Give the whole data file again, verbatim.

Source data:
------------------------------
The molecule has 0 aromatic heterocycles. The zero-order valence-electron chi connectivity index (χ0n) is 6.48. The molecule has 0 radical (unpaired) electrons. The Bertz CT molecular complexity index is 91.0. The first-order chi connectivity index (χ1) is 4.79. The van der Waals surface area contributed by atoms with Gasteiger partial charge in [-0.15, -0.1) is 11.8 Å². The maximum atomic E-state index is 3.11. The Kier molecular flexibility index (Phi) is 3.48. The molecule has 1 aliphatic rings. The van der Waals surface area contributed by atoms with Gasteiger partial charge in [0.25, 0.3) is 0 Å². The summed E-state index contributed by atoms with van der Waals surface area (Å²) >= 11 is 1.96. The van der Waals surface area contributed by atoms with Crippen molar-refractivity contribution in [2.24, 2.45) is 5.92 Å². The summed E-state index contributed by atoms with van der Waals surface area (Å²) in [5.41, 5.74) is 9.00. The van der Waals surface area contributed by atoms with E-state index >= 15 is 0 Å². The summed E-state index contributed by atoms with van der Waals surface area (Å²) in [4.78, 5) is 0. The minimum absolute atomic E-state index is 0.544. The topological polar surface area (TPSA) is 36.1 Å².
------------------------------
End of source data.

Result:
The molecule has 0 aromatic heterocycles. The zero-order valence-electron chi connectivity index (χ0n) is 6.48. The molecule has 0 radical (unpaired) electrons. The Bertz CT molecular complexity index is 91.0. The first-order chi connectivity index (χ1) is 4.79. The van der Waals surface area contributed by atoms with Gasteiger partial charge in [-0.15, -0.1) is 11.8 Å². The maximum atomic E-state index is 3.11. The Kier molecular flexibility index (Phi) is 3.48. The molecule has 1 aliphatic rings. The van der Waals surface area contributed by atoms with Gasteiger partial charge in [0.25, 0.3) is 0 Å². The summed E-state index contributed by atoms with van der Waals surface area (Å²) >= 11 is 1.96. The van der Waals surface area contributed by atoms with Crippen molar-refractivity contribution in [2.24, 2.45) is 5.92 Å². The summed E-state index contributed by atoms with van der Waals surface area (Å²) in [5.41, 5.74) is 9.00. The van der Waals surface area contributed by atoms with E-state index >= 15 is 0 Å². The summed E-state index contributed by atoms with van der Waals surface area (Å²) in [4.78, 5) is 0. The minimum absolute atomic E-state index is 0.544. The topological polar surface area (TPSA) is 36.1 Å².